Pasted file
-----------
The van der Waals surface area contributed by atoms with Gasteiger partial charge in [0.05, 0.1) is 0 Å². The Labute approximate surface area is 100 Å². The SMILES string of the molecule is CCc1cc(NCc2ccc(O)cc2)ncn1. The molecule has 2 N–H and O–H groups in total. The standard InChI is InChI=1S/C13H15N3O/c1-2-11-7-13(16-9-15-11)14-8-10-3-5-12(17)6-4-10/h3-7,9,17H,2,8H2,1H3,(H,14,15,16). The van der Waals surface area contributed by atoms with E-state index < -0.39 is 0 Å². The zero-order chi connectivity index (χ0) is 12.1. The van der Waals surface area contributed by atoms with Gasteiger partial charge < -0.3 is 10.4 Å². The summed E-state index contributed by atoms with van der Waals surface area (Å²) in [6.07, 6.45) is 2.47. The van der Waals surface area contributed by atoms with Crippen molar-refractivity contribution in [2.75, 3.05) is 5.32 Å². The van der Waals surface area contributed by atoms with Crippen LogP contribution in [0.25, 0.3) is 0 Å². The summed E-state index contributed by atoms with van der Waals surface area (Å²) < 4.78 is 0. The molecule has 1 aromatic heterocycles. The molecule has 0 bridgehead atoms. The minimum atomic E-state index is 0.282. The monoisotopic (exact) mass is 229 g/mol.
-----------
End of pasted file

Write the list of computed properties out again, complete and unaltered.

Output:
The van der Waals surface area contributed by atoms with Gasteiger partial charge in [0.05, 0.1) is 0 Å². The Labute approximate surface area is 100 Å². The SMILES string of the molecule is CCc1cc(NCc2ccc(O)cc2)ncn1. The molecule has 2 N–H and O–H groups in total. The standard InChI is InChI=1S/C13H15N3O/c1-2-11-7-13(16-9-15-11)14-8-10-3-5-12(17)6-4-10/h3-7,9,17H,2,8H2,1H3,(H,14,15,16). The van der Waals surface area contributed by atoms with E-state index < -0.39 is 0 Å². The zero-order chi connectivity index (χ0) is 12.1. The van der Waals surface area contributed by atoms with Gasteiger partial charge < -0.3 is 10.4 Å². The summed E-state index contributed by atoms with van der Waals surface area (Å²) in [6.07, 6.45) is 2.47. The van der Waals surface area contributed by atoms with Crippen molar-refractivity contribution in [2.75, 3.05) is 5.32 Å². The van der Waals surface area contributed by atoms with Crippen LogP contribution in [0.25, 0.3) is 0 Å². The summed E-state index contributed by atoms with van der Waals surface area (Å²) < 4.78 is 0. The molecule has 1 aromatic heterocycles. The molecule has 0 bridgehead atoms. The minimum atomic E-state index is 0.282. The monoisotopic (exact) mass is 229 g/mol.